Pathophysiology of Atherosclerosis

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    Atherosclerosis is the main risk factor for cardiovascular disease (CVD), which is the leading cause of mortality worldwide. Atherosclerosis is initiated by endothelium activation and, followed by a cascade of events (accumulation of lipids, fibrous elements, and calcification), triggers the vessel narrowing and activation of inflammatory pathways. The resultant atheroma plaque, along with these processes, results in cardiovascular complications. This review focuses on the different stages of atherosclerosis development, ranging from endothelial dysfunction to plaque rupture. In addition, the post-transcriptional regulation and modulation of atheroma plaque by microRNAs and lncRNAs, the role of microbiota, and the importance of sex as a crucial risk factor in atherosclerosis are covered here in order to provide a global view of the disease.This work was supported by the Basque Government (Grupos Consolidados IT-1264-19). A.B.-V. was supported by Programa de especializaci√≥n de Personal Investigador Doctor en la UPV/EHU (2019) 2019/2020; U.G-G. was supported by Margarita Salas Grant; and S.J. and A.L-S were supported by a grant PIF (2017‚Äď2018) and PIF (2019‚Äď2020) Gobierno Vasco, respectively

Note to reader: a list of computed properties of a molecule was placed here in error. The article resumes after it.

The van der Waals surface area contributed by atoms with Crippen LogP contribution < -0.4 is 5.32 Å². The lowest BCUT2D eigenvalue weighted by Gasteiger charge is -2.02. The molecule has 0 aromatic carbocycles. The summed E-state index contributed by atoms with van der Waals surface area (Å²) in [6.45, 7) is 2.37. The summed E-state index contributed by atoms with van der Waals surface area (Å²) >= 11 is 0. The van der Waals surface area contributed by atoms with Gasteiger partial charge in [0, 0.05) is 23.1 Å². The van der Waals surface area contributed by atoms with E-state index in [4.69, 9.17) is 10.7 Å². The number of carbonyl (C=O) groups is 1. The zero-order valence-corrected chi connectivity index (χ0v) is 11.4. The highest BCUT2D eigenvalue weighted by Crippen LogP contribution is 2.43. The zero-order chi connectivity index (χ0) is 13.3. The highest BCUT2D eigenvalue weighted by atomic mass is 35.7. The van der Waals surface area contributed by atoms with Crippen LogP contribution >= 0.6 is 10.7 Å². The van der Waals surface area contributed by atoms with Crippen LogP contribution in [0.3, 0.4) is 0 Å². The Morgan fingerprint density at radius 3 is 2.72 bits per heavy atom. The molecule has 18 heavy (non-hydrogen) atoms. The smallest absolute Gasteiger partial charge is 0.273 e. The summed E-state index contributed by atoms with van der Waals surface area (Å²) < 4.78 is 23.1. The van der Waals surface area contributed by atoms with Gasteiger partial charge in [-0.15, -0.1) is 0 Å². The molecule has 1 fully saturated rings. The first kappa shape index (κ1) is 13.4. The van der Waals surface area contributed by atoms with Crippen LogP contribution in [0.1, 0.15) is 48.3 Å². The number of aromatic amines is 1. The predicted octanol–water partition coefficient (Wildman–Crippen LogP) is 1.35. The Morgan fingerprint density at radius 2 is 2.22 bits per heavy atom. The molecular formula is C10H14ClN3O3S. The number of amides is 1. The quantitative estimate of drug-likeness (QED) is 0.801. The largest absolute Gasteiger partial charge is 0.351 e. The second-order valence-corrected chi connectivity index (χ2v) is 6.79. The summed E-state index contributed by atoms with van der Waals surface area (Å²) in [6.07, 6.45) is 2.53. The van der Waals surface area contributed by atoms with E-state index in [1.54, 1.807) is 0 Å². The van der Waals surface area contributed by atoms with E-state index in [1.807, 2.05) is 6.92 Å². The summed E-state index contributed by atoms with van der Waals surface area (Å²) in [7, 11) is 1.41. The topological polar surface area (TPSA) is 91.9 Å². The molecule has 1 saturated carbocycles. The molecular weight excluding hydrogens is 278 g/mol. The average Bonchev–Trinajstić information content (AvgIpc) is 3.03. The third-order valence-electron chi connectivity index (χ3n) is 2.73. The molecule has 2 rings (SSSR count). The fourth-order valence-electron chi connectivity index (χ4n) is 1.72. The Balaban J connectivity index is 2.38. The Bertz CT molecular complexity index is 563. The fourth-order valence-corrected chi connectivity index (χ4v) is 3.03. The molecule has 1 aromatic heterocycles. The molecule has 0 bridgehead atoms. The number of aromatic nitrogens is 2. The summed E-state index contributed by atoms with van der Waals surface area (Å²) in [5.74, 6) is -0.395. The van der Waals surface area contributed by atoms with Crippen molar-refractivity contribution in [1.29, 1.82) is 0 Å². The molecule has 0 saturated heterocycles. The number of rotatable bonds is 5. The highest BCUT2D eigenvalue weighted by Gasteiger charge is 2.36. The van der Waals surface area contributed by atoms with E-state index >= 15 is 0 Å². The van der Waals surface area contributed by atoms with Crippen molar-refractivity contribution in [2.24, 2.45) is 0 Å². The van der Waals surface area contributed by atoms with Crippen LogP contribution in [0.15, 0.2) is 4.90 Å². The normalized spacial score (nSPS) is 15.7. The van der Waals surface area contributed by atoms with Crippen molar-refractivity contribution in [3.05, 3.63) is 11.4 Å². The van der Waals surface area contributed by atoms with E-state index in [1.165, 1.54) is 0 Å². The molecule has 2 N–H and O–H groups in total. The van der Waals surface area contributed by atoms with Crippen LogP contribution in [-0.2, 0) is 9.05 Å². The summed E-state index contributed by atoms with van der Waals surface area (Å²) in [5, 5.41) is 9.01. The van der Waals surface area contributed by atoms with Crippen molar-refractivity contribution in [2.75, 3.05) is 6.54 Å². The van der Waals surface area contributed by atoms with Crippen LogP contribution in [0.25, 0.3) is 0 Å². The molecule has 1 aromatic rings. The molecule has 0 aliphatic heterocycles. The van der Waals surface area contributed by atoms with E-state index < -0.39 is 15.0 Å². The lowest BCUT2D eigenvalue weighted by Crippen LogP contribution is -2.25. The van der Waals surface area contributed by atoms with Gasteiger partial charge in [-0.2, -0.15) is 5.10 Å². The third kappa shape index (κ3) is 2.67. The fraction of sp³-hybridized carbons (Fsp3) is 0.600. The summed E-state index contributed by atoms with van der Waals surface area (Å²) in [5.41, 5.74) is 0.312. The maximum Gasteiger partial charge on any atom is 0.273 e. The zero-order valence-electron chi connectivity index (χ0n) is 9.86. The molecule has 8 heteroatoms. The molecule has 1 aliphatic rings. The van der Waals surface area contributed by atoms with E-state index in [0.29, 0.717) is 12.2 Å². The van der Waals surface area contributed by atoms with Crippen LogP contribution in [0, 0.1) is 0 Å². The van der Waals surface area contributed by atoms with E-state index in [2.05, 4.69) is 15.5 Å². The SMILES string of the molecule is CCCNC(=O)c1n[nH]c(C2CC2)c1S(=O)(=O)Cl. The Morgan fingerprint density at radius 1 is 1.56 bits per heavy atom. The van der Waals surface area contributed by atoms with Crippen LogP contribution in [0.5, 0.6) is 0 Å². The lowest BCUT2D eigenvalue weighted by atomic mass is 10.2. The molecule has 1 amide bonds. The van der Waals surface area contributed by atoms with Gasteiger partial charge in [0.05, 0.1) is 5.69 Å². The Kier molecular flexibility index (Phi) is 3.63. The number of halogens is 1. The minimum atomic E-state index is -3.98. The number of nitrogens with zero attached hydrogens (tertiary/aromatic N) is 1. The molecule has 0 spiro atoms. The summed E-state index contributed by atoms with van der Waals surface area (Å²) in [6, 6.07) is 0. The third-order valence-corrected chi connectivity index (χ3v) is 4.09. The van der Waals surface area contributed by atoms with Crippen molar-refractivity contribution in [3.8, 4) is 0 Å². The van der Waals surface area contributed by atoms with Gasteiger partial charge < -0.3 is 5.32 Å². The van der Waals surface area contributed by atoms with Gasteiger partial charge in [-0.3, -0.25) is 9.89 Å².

Statin Treatment-Induced Development of Type 2 Diabetes: From Clinical Evidence to Mechanistic Insights

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    Statins are the gold-standard treatment for the prevention of primary and secondary cardiovascular disease, which is the leading cause of mortality worldwide. Despite the safety and relative tolerability of statins, observational studies, clinical trials and meta-analyses indicate an increased risk of developing new-onset type 2 diabetes mellitus (T2DM) after long-term statin treatment. It has been shown that statins can impair insulin sensitivity and secretion by pancreatic ő≤-cells and increase insulin resistance in peripheral tissues. The mechanisms involved in these processes include, among others, impaired Ca2+ signaling in pancreatic ő≤-cells, down-regulation of GLUT-4 in adipocytes and compromised insulin signaling. In addition, it has also been described that statins‚Äô impact on epigenetics may also contribute to statin-induced T2DM via differential expression of microRNAs. This review focuses on the evidence and mechanisms by which statin therapy is associated with the development of T2DM. This review describes the multifactorial combination of effects that most likely contributes to the diabetogenic effects of statins. Clinically, these findings should encourage clinicians to consider diabetes monitoring in patients receiving statin therapy in order to ensure early diagnosis and appropriate management.This work was supported by the Basque Government (Grupos Consolidados IT-1264-19). U.G.-G. was supported by Fundaci√≥n Biof√≠sica Bizkaia. A.B.-V. was supported by Programa de especializaci√≥n de Personal Investigador Doctor en la UPV/EHU (2019) 2019‚Äď2020. S.J. and A.L.-S. were supported by a grant PIF (2017‚Äď2018) and (2019‚Äď2020), Gobierno Vasco, respectively. A.L.-S. was partially supported by Fundaci√≥n Biof√≠sica Bizkaia

    Pathophysiology of Type 2 Diabetes Mellitus